Lifestyle Changes Part 4

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Senior Assisted Living Facilities – Are They Right For Your Parents?

It’s Friday and mom and dad want you to have lunch with them at a “senior living center” they are considering moving in to. You plan on rushing home afterwards to meet with your daughter who is cheering at her high school football game tonight. Life today is active, especially for women aged 45 – 56 who care for both their parents and children. This is the fourth of a six part series for these people caught in the “sandwich generation”.

The simple fact is that it will be tough for mom and dad to stay in their home. They have had a homemaker to help them and a handyman to do routine chores and maintenance, but they are getting to the point where they need more help. Now, the issue is becoming whether or not it is safe for them to stay in their home.

There are several things you can do. First, find an expert who can come into their home and analyze environment for safety. Is the laundry downstairs? Do they have grab bars in the bathroom? Are there throw rugs in the house? There may be simple answers to make your parent’s home safer.

“Senior Living Complexes” vary substantially in independence, services and cost. Your parents could need an apartment with little to no services up to skilled, hands on daily services, or more likely a place in the middle. A newer concept is a facility offering a complete continuum of care. They have apartments and/or condos, assisted living with some services, to an infirmary for someone who needs a great deal of care and all of this is provided on one campus. Other people move into a very nice complex and decide that they will move to another location if ever they have the need. In either case, it may prove to be no more expensive than their current living situation, and may save money on healthcare. As a bonus, people living in a complex have a better chance to socialize, exercise and may enjoy a better quality of life.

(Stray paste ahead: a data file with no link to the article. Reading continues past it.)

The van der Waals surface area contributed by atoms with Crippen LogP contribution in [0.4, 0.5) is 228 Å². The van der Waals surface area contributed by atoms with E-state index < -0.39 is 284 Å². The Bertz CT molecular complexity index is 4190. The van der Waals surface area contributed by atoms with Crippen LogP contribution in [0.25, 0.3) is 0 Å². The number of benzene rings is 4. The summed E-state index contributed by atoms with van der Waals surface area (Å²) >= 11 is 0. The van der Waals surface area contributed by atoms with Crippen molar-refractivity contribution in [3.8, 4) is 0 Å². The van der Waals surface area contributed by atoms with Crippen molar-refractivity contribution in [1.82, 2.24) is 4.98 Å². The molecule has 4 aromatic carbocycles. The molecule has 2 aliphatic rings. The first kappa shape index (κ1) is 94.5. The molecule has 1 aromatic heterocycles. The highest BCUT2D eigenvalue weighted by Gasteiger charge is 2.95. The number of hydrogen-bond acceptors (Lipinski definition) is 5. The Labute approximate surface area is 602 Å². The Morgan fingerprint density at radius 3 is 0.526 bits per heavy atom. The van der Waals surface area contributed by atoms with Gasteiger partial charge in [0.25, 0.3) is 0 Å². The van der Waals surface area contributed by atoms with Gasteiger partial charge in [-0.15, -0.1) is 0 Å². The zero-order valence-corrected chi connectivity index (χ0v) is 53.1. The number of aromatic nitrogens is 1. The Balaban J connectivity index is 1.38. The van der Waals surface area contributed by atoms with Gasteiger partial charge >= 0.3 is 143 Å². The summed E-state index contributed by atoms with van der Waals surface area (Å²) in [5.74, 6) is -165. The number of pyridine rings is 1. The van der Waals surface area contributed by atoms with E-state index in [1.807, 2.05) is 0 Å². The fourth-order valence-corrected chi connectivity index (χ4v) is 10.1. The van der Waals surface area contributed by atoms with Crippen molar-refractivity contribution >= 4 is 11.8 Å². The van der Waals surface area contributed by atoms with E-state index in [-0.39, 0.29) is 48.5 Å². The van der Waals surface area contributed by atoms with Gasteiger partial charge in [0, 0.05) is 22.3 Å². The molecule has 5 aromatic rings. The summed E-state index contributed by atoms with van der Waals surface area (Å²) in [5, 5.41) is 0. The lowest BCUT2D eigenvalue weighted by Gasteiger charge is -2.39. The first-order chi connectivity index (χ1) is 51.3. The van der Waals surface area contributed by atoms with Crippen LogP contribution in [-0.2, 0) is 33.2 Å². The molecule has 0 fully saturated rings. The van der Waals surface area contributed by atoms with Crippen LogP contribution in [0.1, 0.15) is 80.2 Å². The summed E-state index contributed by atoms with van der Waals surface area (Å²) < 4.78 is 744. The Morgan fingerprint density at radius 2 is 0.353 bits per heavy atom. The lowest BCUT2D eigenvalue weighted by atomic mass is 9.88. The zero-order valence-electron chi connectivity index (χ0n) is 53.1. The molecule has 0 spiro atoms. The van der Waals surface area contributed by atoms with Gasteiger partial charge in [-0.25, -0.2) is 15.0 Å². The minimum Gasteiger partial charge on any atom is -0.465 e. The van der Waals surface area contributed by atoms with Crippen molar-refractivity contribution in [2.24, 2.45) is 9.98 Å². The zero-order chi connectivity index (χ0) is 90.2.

Depending upon income and assets people can choose “assisted living” or “supportive living”. Both can provide limited hands on care; however the substantial difference, other than the amenities/etc, is the type of state license. Supportive living provides a living environment for people either on or that may be spending down to public aid; assisted living is private pay. In addition, Central Illinois has several good “memory units” where they specialize in care for people with dementia. Other facilities specialize in rehab services, to provide therapies to get a person back home following an accident or debilitating illness.

A plan for the future can be created to give your parents, you and your siblings’ peace of mind and lessen the chaos of a crisis. If there is a medical condition such as Alzheimer’s where your parent will decline in daily abilities, it would be best to consider and visit living facilities. These buildings are designed and built for seniors with the limitations of aging in mind. As many people are reluctant to move from their home, they may find themselves much more socially active and happier in the long run.

Coordinating care for your children and parents simultaneously is not easy. What can you do to manage this? Three words of advice: Plan, Plan and Plan. Legal, financial, residential, mental and physical healthcare elements must be addressed prior to a crisis. A sandwich generationer should guide their parent through these issues and the primary issue of safety, while being careful not to take all control away from a parent. Once again, it is important to start talking, making suggestions and guiding early, do not wait for a crisis.

Written by

Steven A. Buttice is the president of Medical Reimbursement & Management Services, Inc., a firm specializing in issues affecting seniors, including seminars and consultation on Medicare Plans, Long Term Care and other types of insurance, claims issues, and sales/service of insurance products since 1984.

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